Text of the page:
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Getting Your Head Around Car Stereo Terminology

Whether upgrading your system or buying a new car, car stereo maintenance is just one of the many ways you can enhance your driving experience.

We all enjoy the best sound quality possible when driving, and with so many extra add-ons, wireless applications and diverse mediums to pick from, it’s no wonder that there’s now such a large glossary of terms and phrases to navigate.


To enjoy your car stereo installation to the full and make the best decisions when it comes to the upgrades you choose, it’s well worth getting to know these terms and phrases.

Here are seven words you should get to know.


Subwoofer speakers are one of the most popular accessories in a UK car stereo set up.

Designed to play the lowest frequencies possible, a subwoofer speaker adds depth to your music listening experience with a large woofer or speaker which has its own built-in amplifier and ensures that you pick up the intricacies and toe-tapping low notes on all your favourite songs.

Head Unit

The head unit is the name given to the control deck of your car’s speaker system. The head unit lets you interact with the various functions of your music, allowing you to switch between radio and Bluetooth, as well as being the main point of focus for the design embellishments of the system.

Head units are often kitted out with alluring colours and lighting, and the best pride themselves on their intuitive functionality. Needless to say, these are one of the main features of a top-notch UK car stereo.

Signal to Noise Ratio

Abbreviated to SNR or sometimes S/N, the Signal to Noise ratio measures the level of background noise compared to the desired signal your system is putting out. Any signal to noise ratio which measures over 1:1 shows that you have more signal than background noise, which is the desired effect.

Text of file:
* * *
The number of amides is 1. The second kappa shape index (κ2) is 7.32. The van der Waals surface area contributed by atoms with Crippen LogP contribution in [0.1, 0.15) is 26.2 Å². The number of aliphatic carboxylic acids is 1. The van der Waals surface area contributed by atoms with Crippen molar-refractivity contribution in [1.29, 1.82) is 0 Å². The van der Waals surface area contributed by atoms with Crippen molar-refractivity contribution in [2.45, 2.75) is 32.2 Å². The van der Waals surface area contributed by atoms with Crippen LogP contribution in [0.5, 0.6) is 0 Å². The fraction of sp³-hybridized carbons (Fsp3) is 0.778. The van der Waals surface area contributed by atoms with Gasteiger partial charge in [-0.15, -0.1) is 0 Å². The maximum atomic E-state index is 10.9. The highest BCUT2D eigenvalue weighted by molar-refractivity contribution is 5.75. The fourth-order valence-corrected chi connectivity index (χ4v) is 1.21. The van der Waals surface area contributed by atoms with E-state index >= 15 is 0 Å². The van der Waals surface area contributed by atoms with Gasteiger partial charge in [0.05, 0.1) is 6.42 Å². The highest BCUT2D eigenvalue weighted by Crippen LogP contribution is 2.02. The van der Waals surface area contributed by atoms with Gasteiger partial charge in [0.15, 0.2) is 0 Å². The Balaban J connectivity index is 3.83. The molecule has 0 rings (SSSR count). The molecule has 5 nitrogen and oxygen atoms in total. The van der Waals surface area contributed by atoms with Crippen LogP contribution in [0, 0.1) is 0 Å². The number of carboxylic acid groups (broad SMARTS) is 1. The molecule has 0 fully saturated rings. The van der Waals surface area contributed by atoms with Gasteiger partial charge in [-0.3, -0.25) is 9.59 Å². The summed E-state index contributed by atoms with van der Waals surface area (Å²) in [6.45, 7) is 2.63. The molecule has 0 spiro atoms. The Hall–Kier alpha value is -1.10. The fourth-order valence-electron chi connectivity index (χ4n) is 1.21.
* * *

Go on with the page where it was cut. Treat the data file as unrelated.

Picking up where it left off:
The larger the ratio difference in favour of signal, the clearer the overall sound is.

Satellite Radio

Satellite radio is defined by the fact that the radio signals are broadcast over a much larger surface area than a terrestrial radio station. Bounced down from satellites (hence the name!), these signals provide clear and crisp sound from a wider range of stations.


A preamp is responsible for controlling the volume, bass or treble of a speaker system. The preamplifier works by transferring a weak signal into a more robust one and can come with up to 4 different output channels. These can help to bolster the signal and keep them equal through multiple speakers in your installation.


The antithesis to the subwoofer speaker, the tweeter is used to create higher frequency ranges, and like the subwoofer, works through the driver moving a cone or diaphragm back and forth at incredibly high speeds. This helps to create soundwaves with which to tweeter, are focused on high frequencies.


Many modern car audio installations come equipped with GPS systems. These help you to navigate roads through an on-screen map function, helping you find the quickest route to your destination. If your head unit isn’t installed with a GPS navigation system, then you can use your Bluetooth capabilities to link up your phone-based route finder through the Apple Carplay system.

There you have it! Knowing these terms, you’ll be in a great position to organise and oversee your own car stereo installation.

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